I can’t use a computer without assistive technology. Over the years as computers have become more powerful assistive technology has become better and better. There are now hundreds of specialist gadgets and software that can make it easier for people with disabilities to operate computers or smartphones. In this post I will explain how assistive technology helps me to use my PC as a quadriplegic.
Dragon Naturally Speaking
In case you are not familiar with Dragon it is voice recognition software that allows you to control the computer and type using voice commands. It took a little while for me to get used to Dragon as I was so used to using the graphics pad. But now Dragon is an essential programme for me as I wouldn’t be able to use a computer without it. Sometimes, it can get annoying if it repeatedly doesn’t understand what I’m saying, but the independence it gives me far outweighs any gripes I may have about it.
For typing I don’t think there is a better program out there right now. I can type faster than it would take an able-bodied person to type the same sentence. It is light years easier and faster than clicking on an on-screen keyboard like I had to do in the past. I’ve written before about what it’s like to use Dragon, which you can read about here.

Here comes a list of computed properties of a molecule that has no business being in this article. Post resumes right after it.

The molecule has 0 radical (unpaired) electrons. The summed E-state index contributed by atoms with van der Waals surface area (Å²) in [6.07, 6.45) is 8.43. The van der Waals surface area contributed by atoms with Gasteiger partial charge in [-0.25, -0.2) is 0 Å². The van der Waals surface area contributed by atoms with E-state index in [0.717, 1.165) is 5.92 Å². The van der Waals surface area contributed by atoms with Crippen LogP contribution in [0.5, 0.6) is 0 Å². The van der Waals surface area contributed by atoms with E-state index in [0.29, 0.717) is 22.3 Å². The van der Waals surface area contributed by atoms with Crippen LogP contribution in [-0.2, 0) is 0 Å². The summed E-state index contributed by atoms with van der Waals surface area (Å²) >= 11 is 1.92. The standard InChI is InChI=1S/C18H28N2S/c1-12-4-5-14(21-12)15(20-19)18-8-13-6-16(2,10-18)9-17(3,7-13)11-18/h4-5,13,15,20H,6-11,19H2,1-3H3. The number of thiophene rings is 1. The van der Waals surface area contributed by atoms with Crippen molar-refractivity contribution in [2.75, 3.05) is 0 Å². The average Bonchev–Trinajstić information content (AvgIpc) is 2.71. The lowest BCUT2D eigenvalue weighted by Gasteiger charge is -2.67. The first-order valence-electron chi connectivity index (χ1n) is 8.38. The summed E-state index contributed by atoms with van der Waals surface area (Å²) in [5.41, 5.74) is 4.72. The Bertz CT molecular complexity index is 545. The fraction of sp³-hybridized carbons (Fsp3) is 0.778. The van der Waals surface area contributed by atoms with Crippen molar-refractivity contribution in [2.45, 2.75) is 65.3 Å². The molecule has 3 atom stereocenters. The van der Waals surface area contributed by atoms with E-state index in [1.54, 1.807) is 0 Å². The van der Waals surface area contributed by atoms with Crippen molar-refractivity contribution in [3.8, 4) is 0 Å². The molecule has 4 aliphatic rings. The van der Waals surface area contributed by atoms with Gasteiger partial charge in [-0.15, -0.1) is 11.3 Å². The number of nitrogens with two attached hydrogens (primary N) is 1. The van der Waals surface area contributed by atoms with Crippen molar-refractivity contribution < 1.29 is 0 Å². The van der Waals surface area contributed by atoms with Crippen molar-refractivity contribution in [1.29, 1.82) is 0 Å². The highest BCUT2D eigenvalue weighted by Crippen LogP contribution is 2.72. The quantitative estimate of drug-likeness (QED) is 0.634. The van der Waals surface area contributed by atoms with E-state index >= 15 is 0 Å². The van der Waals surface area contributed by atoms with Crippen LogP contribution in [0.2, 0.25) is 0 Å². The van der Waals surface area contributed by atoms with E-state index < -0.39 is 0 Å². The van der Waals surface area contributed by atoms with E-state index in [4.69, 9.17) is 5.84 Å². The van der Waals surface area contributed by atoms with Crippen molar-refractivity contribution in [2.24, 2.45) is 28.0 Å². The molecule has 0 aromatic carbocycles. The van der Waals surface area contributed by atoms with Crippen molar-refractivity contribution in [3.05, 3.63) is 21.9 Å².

However, one of the biggest drawbacks with Dragon in my opinion is that moving the mouse is not a fast and smooth process. Dragon moves the mouse by using a Mouse Grid. This divides the screen into nine squares and you choose the square that corresponds to where you want the cursor to move. It would be better if I could just move the cursor fluidly like you can using a normal mouse. Similarly, clicking is not as effortless as I would like. You have to say “mouse left click” (which often Dragon mistakes for “mark’s left leg”) which takes a few more seconds, and a little bit more effort to do.
Moving a mouse and clicking is effortless for an able-bodied person, and that’s what I wanted it to be like for me. I needed to find something that would make it that easy for me.
SmartNAV is a “hands-free ergonomic mouse” and allows me to move the cursor quickly and easily, just by moving my head. SmartNAV has an infrared camera which sits on top of my PC monitor and shines an infrared beam at my forehead. I wear a reflective silver dot on the middle of my glasses which reflects the beam back to the camera. The result is that wherever I point my head the mouse follows. It’s quick, easy and efficient. Now I can type quickly with Dragon AND quickly move the mouse around with SmartNAV, which is great.
SmartNAV does have its limitations though. Firstly, because the infrared camera responds to infrared light to move the cursor it can be disturbed by sunlight. I have a window directly opposite my PC and whenever the sun comes out the cursor goes haywire and darts all over the screen. So whenever I use smart NAV I need to keep the blinds closed behind me. It is not so much a problem in the winter because obviously it is not as sunny. But in the summer it’s a bit annoying if it is a nice sunny day and I have to sit inside in the dark.